Corryong – it’s a Champion Town
The town of Corryong is fighting back – it’s recovering from devastating bushfires and was all set to stage its fabulous Man from Snowy River Bush Festival next month.
However, the coronavirus has changed all that and it’s been cancelled along with many other celebrations throughout the country.
But the good news is you can still head to Corryong to discover its charm and enjoy all it has to offer.
It’s a great place for a get away with lots of activities for all.
The Man from Snowy River
Located in Victoria’s Upper Murray, the town is etched in Australian folklore and is where the Man from Snowy River legend was born.
It is the resting place of the legendary horseman, Jack Riley, who inspired famous Australian bard, Banjo Paterson to pen his iconic ode The Man from Snowy River, back in 1890.
Riley, who for many years was the Tom Groggin Station manager for the Pierce family of Greg Greg, is buried at the Corryong cemetery. His much-visited grave is marked “In memory of the Man from Snowy River.”
Each year The Man from Snowy River Bush Festival that is held on the first weekend in April, remembers the life of Jack Riley and other cattlemen who lived and earned their livelihood in the mountains.
The Corryong area boasts some of the most picturesque scenery in Australia. Much of the burnt land is already springing back to life with green shoots and extensive growth.
Drop into the Corryong Museum that features the folk history of the pioneering families of the Upper Murray including a section on Jack Riley and the largest ski collection in Australia dating from the late 1800’s.
There’s a pioneer village showcasing original buildings including the school, blacksmiths, bank and the old Corryong Police Station that takes visitors back in time.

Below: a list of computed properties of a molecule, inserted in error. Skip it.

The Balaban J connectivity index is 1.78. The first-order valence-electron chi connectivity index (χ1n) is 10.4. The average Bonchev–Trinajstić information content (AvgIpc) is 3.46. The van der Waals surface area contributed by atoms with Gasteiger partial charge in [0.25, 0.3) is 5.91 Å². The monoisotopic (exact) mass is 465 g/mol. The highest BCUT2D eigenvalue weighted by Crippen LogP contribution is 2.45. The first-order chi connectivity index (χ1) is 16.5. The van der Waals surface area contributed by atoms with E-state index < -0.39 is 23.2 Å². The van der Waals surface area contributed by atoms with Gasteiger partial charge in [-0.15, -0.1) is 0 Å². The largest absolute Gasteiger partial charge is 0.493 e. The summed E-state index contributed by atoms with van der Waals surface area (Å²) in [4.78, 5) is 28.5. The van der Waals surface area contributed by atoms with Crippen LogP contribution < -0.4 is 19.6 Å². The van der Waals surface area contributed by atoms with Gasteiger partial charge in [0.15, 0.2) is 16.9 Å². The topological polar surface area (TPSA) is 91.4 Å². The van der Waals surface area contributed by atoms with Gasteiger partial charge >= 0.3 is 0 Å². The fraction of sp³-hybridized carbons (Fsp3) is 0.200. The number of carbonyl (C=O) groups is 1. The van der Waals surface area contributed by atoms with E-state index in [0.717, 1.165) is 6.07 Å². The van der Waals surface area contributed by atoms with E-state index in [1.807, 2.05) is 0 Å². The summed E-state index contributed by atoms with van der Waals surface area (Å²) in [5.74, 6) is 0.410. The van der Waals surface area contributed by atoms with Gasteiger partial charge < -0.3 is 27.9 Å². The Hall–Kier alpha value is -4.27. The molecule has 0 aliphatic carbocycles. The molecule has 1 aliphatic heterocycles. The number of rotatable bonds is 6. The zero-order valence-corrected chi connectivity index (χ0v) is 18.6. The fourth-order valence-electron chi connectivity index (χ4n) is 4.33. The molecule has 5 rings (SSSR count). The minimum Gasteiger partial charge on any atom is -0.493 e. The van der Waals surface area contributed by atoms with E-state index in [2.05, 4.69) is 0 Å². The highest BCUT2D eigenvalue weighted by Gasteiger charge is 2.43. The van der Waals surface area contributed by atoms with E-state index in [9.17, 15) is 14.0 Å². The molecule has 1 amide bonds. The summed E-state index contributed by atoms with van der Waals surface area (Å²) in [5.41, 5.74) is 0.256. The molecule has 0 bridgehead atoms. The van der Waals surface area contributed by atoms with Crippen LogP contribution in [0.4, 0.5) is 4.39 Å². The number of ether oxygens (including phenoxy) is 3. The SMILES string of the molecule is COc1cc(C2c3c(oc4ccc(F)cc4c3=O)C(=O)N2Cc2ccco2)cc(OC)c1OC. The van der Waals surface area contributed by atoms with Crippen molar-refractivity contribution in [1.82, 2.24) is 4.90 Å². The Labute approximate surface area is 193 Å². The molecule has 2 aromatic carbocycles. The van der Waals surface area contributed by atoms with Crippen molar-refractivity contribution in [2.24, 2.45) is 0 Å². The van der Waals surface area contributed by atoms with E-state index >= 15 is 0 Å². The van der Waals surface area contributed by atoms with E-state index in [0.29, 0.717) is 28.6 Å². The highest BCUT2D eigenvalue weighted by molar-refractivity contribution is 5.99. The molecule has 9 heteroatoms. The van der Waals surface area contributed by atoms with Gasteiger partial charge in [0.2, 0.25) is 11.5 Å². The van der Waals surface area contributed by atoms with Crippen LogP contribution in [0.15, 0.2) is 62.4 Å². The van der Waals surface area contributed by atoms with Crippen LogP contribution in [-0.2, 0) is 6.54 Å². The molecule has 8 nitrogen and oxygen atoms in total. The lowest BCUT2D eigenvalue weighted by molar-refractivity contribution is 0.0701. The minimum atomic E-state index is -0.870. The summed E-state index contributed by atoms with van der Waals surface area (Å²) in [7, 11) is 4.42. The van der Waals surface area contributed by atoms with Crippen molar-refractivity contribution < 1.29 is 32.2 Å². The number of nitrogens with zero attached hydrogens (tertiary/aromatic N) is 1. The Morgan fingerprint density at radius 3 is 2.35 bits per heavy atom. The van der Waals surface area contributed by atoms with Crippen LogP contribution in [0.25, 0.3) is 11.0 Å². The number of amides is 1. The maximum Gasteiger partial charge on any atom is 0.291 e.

Both adventurers and nature lovers are catered for with plenty of year-round outdoor activities offered in the Kosciuszko National Park while the Murray River is perfect for casting a line, white water rafting and canoeing.
Bigger than Uluru
There’s also a huge granite monolith said to be one and a half times larger than Uluru at Burrowa Pine National Park that is also home to a number of rare native plants – found nowhere else in Australia.
Cudgewa Bluff Falls, also located in the park is a spectacular sight when it’s in full flow and it’s a great area for camping.
Head to Lawrence Lookout, 39kms from Corryong for impressive 360-degree views of the surrounding pine plantations and stunning mountain landscapes.
For a taste of fun country racing, the Towong Turf Club which started in 1871 still runs the Towong Cup on the March long weekend, plus a New Year’s Eve race meeting, at the scenic racecourse.
It is home to Victoria’s oldest grandstand nestled among a stand of more than a century old elm trees. Legend has it that notorious Melbourne gangster, Squizzy Taylor performed a cheeky robbery at the race course that also featured in the Phar Lap movie.
The vibrant town has a lot to offer- for a shopping fix search for second hand treasures at the Bacash Emporium and drop into A Little Thyme for gifts and keepsakes.
Feeling peckish? Try the Corryong Cafe Brew and Black Sheep. The cold beer and country hospitality at the Jingellic, Walwa, Tintaldra, Corryong, Tooma and Khancoban pubs are pretty good too.
Spend time in Corryong and it doesn’t take long to fall under its spell – Banjo Paterson got it right when he described the air as “clear as crystal” – as for those views they are simply magical.
Where: Corryong is a small town in Victoria, close to the NSW border and 120 kilometres east of Albury-Wodonga. Rex, Qantas and Virgin fly in from Sydney daily and Rex from Melbourne.
Check out the wildlife sculptures by Benjamin Gilbert along the 155kms Great River Road from Bellbridge-near Albury to Khancoban. See visituppermurray.com.au
The Man from Snowy River Bush Festival www.bushfestival.com.au
Camping: Clarke’s, Neil’s and Towong Bridge Reserves.
Self- Contained Boutique accommodation: Milton- www.miltononhansen.com